Dr. Gallie brought the Toronto Western Hospital and St. Michael’s Hospital into the University. His greatest accomplishment in this period was the establishment of a systematic course of training in surgery designed to give each resident adequate experience in the basic sciences and in surgery and to qualify him or her to sit for the examinations of the Royal College of Physicians and Surgeons of Canada. It was the first such course in Canada and was in advance of the training courses in England and in the United States.
The post-graduate training course in surgery at the University of Toronto was inaugurated by Dr. Gallie in 1931. The program of training gradually spread from The Toronto General Hospital and The Hospital for Sick Children to all teaching hospitals associated with The University of Toronto; Toronto Western, St. Michael’s, Sunnybrook, Wellesley, Women’s, Mount Sinai, Toronto East General and St. Joseph Hospitals. The post-graduate program is now widely known as The Gallie Course in General Surgery.
The Division of General Surgery Residency Program accepts 12 – 15 new residents each year. The Surgeon Scientist Program (2-year research program directed towards a Master’s degree in the Institute for Medical Studies) is available to selected Residents after their PGY2 year.
Multi-Organ Transplant Program (MOT)
Transplantation at the University Health Network occurs within the Multi-Organ Transplant Program. Founded in 1991, MOT brings together the liver, kidney, pancreas, lung, heart, small bowel and transplant infectious disease programs. The physicians, surgeons, nurses, pharmacists and allied health professionals provide a comprehensive and interdisciplinary approach to transplant patients. The program performs over 500 transplants per year and provides care for over 3000 transplant out-patients.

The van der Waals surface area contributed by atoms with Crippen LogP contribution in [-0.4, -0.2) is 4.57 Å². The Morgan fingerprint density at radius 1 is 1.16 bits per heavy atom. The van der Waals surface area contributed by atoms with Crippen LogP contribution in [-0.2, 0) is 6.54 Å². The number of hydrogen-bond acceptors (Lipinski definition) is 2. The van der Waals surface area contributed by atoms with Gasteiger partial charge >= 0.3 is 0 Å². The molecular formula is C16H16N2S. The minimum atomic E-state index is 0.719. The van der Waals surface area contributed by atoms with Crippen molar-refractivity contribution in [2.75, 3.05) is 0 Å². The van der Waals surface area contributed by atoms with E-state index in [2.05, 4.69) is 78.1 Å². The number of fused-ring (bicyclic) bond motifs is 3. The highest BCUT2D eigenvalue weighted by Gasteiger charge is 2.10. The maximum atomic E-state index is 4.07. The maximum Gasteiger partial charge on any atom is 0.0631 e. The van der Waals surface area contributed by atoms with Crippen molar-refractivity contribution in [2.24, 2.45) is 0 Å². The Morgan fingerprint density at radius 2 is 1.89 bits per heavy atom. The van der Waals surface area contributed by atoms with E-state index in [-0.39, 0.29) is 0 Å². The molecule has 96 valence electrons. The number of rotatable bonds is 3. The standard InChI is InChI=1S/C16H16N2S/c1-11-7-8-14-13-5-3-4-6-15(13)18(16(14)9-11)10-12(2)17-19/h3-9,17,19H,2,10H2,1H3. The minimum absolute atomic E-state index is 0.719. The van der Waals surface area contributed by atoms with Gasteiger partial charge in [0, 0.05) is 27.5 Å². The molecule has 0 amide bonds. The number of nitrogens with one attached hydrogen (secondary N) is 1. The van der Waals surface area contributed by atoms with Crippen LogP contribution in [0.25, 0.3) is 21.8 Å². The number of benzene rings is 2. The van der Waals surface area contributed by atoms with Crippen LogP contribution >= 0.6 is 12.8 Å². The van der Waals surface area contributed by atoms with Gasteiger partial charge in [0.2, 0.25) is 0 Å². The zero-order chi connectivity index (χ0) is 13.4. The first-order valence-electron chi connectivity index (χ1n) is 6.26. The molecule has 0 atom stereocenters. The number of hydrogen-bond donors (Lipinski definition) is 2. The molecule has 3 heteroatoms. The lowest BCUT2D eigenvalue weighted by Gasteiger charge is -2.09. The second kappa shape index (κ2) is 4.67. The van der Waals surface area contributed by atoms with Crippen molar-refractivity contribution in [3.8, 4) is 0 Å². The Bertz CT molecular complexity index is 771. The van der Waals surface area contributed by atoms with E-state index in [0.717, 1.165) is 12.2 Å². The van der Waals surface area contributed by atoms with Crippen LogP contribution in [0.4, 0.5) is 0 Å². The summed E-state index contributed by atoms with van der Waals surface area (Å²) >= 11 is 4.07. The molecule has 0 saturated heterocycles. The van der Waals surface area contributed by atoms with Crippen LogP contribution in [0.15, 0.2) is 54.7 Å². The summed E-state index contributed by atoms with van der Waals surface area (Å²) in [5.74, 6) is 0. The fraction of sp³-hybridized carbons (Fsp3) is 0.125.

The MOT program provides to transplant patients a 35 bed in-patient unit, 15 acute care beds, an out-patient clinic, the transplant pharmacy, medical day unit facilities, transplant informatics (the OTTR system) and administrative facilities.
Additional information regarding MOT at UHN can be found at http://www.uhn.ca/MOT.
University Health Network (UHN) is made up of Princess Margaret Cancer Centre, Toronto General Hospital, Toronto Rehabilitation Institute and Toronto Western Hospital. Each hospital retains its identity and name within the Network. TGH has 417 beds with programs in Transplant, Cardiovascular Sciences and Oncology; TWH has 261 beds with programs in Neurosciences, Orthopaedics and MIS (bariatrics); Princess Margaret has 126 beds with programs in Medical, Surgical and Radiation Oncology; and the TRI has a combined 423 beds for rehabilitation.
Additional information regarding UHN is available at http://www.uhn.ca.
Pediatric patients are managed at the Hospital for Sick Children (SickKids). The liver and small intestinal transplantation recipients are managed on the Pediatric Academic Multi-Organ Transplant (PAMOT) Service. Additional information regarding the Hospital for Sick Children and PAMOT can be found at www.sickkids.ca and The Transplant Centre.
Toronto is one of the world’s most cosmopolitan cities offering a wide range of cultures, languages, sports, food and arts. It has all the advantages of a major urban centre balanced with safe, family-friendly residential areas near the hospital.
PGME Orientation Handbook
The Postgraduate Medical Education Department of the University provides an Orientation Handbook for Residents and Fellows who are new to Toronto. It contains valuable information regarding:
- Health Care Coverage
- Cost of Living
- Child Care and Schooling
It is available here.